The premise of the criminal legal system is that it is about rehabilitation - that once someone has been convicted of a crime and served their time, they rejoin society to lead a better, more productive, ‘law-abiding’ life. That’s simply not the case. We don’t have an accountability system, we have a punishment system. A system that is rooted in slavery, designed to perpetually punish and restrict that successful reentry.
The system continues to create lifelong barriers for millions of people with conviction records, denying them access to basic rights like employment, housing, and education. These collateral consequences make it impossible to move forward and get a fresh start in life, profoundly affecting individuals, families, communities and the economy.
In the United States 70 million people have a conviction record and 2.3 million of them are in New York alone. It’s likely that we all know or are connected to someone impacted.
Clean Slate NY is fighting for a new law, the Clean Slate Act, that will automatically clear a New Yorker’s conviction record once they become eligible, ensuring they are not punished beyond their sentences. R/GA partnered with Clean Slate NY to create a bold campaign that would help increase positive public support for the Clean Slate Act to get it passed through legislation.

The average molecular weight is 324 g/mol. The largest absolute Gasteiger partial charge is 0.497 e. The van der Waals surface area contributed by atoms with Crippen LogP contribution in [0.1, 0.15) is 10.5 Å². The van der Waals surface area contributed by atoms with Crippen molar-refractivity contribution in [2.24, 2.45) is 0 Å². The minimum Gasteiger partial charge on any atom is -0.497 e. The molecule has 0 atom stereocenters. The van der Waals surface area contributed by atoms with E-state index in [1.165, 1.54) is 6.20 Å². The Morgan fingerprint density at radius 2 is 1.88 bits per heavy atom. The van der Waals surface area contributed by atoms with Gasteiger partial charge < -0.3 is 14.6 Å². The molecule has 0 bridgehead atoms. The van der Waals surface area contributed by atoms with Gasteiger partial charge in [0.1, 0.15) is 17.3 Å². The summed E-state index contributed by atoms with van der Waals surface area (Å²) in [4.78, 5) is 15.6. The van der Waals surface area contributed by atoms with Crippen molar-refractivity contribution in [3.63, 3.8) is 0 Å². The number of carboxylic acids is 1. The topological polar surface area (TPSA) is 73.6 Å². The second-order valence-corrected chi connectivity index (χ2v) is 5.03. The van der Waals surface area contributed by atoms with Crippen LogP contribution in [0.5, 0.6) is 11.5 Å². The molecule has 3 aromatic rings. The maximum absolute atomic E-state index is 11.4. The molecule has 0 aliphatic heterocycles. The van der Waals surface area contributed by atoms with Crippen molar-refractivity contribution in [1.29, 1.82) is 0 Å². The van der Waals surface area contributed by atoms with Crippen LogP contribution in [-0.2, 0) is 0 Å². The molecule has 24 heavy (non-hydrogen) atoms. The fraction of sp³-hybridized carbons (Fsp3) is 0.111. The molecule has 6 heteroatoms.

The work unpacks a simple, provocative truth that became the through-line across each touchpoint: A conviction record shouldn’t be a life sentence. It highlighted the unjust nature of our criminal legal system and showed that formerly incarcerated people are not a separate population, they are members of our society.
The centrepiece of the campaign is a powerful mural in Brooklyn, NY, hand-painted by formerly incarcerated New Yorker Zaki Smith, that appropriates tally marks to showcase the lifetime of punishment he has faced for his conviction record and the disparity of the collateral consequences. R/GA also developed an online film and iconic social content and wild postings to further tell his story and inform the public about the harsh reality 2.3 million New Yorkers face.